The Gesa Carousel of Dreams is giving older Tri-Citians a glimpse back to their childhoods and Tri-City children a new toy.
Kennewick’s historic carousel has given more than 40,000 rides since it opened almost three months ago.
“This is the new all-ages gathering location,” said Eric Van Winkle, carousel foundation chairman.
The carousel’s banquet room also has seen a surprising amount of use, he said. He’s had up to 12 birthday parties booked on a single weekend. Holiday parties also are popular.
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The carousel has events up to seven days a week, but public hours remain Friday and Saturday 11 a.m. to 7 p.m. and Sunday 11 a.m. to 5 p.m.
The carousel isn’t always packed, but the horses get little rest, Van Winkle said. It comes alive with music, riders and spectators.
People buy more tokens than they are use, some choosing to save them as souvenirs. It costs about $2 to $3 to ride the carousel, depending on how many tokens someone buys at one time. The token machines take debit cards or cash.
So far, the carousel brought in about $90,000 during its first 60 days of operation, Van Winkle said. But it’s too soon to shout for joy.
“We are generating more revenue than it costs to run the building, but we are going into some cold months,” he said.
The foundation also depends on volunteers to operate the carousel and clean the building, Van Winkle said. The nonprofit recently hired four part-time employees to help with concessions and operations.
Volunteers are critical to the carousel’s operation, Van Winkle said. A dedicated group of about helps operate and maintain the carousel. The carousel must be tested and maintained each day before it can open to the public.
“Our success has been volunteers,” he said. “We could not have gotten here without them.”
The foundation just made its first payment — a double payment — on the $350,000 the nonprofit borrowed to finish the building, Van Winkle said.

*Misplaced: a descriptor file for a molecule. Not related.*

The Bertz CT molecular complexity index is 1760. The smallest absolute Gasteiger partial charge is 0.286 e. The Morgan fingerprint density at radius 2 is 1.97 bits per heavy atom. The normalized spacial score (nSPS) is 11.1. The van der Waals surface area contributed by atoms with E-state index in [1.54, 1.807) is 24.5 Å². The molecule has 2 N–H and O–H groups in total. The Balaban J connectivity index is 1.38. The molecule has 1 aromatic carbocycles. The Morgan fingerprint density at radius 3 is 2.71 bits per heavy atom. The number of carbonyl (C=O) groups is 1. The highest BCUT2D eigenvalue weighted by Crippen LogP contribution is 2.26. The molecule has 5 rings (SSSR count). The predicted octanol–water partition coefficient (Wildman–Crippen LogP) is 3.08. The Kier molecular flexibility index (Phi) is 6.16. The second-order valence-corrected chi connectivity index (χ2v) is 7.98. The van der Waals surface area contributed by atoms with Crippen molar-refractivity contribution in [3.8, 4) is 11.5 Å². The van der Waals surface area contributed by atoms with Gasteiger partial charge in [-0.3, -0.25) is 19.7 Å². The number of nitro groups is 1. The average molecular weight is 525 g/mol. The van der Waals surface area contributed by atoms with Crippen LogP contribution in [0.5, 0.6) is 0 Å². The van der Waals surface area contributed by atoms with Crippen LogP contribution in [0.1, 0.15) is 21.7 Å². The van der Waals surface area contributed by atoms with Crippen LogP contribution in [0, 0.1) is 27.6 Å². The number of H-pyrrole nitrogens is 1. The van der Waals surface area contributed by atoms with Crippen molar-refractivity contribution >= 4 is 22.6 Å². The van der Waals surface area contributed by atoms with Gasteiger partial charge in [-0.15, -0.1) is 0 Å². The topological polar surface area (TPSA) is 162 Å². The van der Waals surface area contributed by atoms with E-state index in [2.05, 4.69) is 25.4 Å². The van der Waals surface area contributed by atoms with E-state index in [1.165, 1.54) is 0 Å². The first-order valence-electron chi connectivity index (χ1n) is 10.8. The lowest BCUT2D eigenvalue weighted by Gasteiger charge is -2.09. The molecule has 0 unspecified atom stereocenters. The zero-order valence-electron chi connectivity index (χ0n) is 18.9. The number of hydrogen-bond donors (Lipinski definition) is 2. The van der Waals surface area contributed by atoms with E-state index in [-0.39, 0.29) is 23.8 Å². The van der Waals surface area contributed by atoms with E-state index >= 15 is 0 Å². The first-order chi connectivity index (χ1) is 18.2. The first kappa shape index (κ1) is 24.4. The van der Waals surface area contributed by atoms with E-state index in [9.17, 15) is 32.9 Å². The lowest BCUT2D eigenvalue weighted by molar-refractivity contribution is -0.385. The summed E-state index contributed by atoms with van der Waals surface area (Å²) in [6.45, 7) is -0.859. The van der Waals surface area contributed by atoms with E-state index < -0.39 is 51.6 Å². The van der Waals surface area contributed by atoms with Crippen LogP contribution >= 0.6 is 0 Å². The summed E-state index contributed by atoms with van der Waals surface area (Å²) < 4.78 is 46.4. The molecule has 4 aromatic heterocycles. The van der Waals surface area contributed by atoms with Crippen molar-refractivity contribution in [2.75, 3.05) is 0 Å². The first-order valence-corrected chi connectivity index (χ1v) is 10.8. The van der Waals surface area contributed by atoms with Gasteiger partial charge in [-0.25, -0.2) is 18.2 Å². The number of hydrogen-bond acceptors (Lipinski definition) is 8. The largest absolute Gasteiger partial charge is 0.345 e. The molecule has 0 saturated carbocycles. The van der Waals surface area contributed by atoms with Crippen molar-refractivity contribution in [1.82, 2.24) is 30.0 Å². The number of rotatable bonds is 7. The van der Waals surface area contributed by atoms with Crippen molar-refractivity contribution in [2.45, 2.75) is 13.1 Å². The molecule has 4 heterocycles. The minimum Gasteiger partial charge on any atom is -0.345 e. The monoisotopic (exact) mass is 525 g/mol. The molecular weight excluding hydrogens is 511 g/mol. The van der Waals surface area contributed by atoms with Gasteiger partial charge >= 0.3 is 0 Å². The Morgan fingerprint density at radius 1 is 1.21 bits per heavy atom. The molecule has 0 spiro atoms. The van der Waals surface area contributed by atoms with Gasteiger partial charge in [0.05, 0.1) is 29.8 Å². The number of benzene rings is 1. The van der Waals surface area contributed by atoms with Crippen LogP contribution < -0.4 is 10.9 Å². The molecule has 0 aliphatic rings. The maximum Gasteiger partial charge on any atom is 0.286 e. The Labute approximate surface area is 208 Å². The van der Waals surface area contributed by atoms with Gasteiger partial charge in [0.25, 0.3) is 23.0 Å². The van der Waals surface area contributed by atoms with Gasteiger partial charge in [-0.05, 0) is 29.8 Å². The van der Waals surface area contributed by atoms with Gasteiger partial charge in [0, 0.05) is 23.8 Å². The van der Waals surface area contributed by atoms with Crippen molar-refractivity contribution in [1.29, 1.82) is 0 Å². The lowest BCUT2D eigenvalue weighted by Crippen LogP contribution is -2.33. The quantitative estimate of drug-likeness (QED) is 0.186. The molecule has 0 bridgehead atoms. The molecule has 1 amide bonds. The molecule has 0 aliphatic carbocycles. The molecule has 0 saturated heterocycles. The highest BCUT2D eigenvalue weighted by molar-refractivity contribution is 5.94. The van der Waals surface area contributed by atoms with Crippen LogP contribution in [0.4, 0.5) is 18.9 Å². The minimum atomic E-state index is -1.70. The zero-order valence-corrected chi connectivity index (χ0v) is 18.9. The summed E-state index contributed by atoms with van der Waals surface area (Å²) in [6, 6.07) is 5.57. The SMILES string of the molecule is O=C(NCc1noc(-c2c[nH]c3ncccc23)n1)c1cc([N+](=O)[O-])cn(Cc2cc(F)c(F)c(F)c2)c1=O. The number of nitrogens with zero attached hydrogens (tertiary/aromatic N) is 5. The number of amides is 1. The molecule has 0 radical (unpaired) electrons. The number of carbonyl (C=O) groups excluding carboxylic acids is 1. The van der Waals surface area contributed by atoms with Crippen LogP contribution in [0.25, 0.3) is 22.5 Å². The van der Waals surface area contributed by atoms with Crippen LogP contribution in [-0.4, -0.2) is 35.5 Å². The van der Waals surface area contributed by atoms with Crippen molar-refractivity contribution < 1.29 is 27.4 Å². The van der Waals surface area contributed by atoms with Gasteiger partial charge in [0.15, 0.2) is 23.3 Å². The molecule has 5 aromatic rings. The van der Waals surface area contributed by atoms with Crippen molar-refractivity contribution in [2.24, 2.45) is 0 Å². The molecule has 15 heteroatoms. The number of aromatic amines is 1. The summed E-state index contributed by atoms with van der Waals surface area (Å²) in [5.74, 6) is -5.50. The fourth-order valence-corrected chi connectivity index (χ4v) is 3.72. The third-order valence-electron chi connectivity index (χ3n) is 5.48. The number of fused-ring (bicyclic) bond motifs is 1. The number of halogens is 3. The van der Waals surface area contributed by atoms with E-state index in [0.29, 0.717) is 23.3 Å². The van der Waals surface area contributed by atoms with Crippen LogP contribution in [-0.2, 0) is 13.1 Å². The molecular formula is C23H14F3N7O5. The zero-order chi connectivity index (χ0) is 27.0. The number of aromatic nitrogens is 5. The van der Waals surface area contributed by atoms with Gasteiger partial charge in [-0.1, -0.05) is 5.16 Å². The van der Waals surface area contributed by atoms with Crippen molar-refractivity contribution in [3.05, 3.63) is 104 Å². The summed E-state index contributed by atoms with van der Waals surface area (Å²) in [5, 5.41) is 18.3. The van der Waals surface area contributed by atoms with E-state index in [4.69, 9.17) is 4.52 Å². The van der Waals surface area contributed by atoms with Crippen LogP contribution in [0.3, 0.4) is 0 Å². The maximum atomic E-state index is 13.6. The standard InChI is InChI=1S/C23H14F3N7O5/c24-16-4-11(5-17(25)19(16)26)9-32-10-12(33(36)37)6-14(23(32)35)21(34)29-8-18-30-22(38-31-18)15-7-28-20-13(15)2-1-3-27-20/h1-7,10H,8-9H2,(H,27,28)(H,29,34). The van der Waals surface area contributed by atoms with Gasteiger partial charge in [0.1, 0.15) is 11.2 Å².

The $10,000-a-month sponsorship from Toyota of Tri-Cities already provides the money to pay for the foundation’s debt, Van Winkle said. But the board is trying to pay down the loan faster.
The foundation’s board wants to get the carousel out of debt by June, he said. Then the goal becomes building up savings to support the operation, maintenance and preservation of the carousel into the future.
Some other revenue is assured. The carousel has commitments from individuals and companies who signed sponsorship contracts. That money should come in during the next few years.
The foundation also sells tiles and sponsorships for horses and rounding boards, Van Winkle said. Most of the unsponsored horses range in price from $15,000 to $35,000.
The foundation finished the carousel without using any more taxpayer money, which the Kennewick City Council mandated.
In 2012, city officials gave the foundation one last chance to get the carousel running or they would consider selling the horses to recoup the city’s $830,000 investment.
The volunteer group and the community made it happen.
The tide turned that year after Gesa stepped up and donated $1 million for the naming rights. Other donors jumped in, including Toyota of Tri-Cities and Baker Produce of Tri-Cities.